WASHINGTON, D.C.— Representatives James P. McGovern (D-MA), Ranking Member of the House Rules Committee and Co-chair of the Cystic Fibrosis Caucus, and John Rutherford (R-FL), Co-chair of the Crohn’s and Colitis caucus, led their colleagues in introducing legislation to remove barriers to access for all Americans who require medically necessary foods to lead healthy lives.
The Medical Nutrition Equity Act would require coverage of specialized formulas, vitamins, individual amino acids, or other medically necessary foods under Medicaid, the Children’s Health Insurance Program, Medicare, the Federal Employee Health Benefit Program, and private insurance for patients with specific gastrointestinal and inherited metabolic diseases and disorders. It is narrowly drafted to focus on individuals for whom medically necessary nutrition is the treatment for their diseases.
“I’ve heard devastating stories from constituents struggling to access medically necessary foods to keep themselves or their child healthy,” said Congressman McGovern. “As a dad and husband, I can’t imagine not being able to access the food your child or your partner depends on to live. To me this is simple: no one should struggle getting medically necessary food, and insurance companies shouldn’t be creating more barriers to receiving proper care. Our bill cuts through the red tape and ensures those with inherited metabolic diseases or gastrointestinal conditions can access the nutrition they need.”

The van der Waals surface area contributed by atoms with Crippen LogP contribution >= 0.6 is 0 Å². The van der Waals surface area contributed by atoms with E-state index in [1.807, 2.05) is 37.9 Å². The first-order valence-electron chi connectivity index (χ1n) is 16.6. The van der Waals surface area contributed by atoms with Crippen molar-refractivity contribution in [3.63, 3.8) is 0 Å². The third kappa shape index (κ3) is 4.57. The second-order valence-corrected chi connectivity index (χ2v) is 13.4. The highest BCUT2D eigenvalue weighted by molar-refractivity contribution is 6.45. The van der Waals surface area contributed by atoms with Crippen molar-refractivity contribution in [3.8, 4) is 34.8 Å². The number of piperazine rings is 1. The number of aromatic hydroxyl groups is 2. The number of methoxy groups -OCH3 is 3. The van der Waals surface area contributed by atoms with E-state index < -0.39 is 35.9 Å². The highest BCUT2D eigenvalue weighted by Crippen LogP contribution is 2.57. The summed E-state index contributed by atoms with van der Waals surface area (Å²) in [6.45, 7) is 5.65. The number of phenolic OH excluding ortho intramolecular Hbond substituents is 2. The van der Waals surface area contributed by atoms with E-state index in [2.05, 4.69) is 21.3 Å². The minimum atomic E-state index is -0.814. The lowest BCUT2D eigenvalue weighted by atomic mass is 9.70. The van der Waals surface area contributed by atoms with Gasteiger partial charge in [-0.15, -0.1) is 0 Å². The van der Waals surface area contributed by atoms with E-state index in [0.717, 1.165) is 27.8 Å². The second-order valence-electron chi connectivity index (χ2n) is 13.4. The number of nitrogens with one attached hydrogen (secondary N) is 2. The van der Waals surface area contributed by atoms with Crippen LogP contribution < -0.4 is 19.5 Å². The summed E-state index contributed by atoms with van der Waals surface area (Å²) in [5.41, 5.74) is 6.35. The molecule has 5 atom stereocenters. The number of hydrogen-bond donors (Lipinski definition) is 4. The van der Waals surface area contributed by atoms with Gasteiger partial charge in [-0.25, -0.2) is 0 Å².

“Our health systems must be structured to support innovative treatments,” said Congressman Rutherford. “As co-chair of the Crohn’s and Colitis Caucus, where I advocate for those living with digestive diseases, I am excited to join Rep. McGovern to introduce this important legislation that would make medically necessary nutrition more easily accessible to patients across our nation.”
Approximately 2,000 infants every year are diagnosed with an inherited metabolic disorder. When left untreated, inherited metabolic diseases or gastrointestinal conditions can cause the body to fail to absorb necessary nutrients and food can even become toxic. An inability to access specialty formulas forces patients to go without adequate nutrition or seek hospitalization to maintain nutrition levels. Already, 40 states require coverage of medically necessary nutrition, but coverage is highly variable from state-to-state and does not apply to patients covered by private sector health plans governed by the Employee Retirement Income Security Act.
This bill builds on the precedent of the 2016 National Defense Authorization Act which improved coverage for medical nutrition for military families enrolled in TRICARE, so more Americans can access medically necessary nutrition.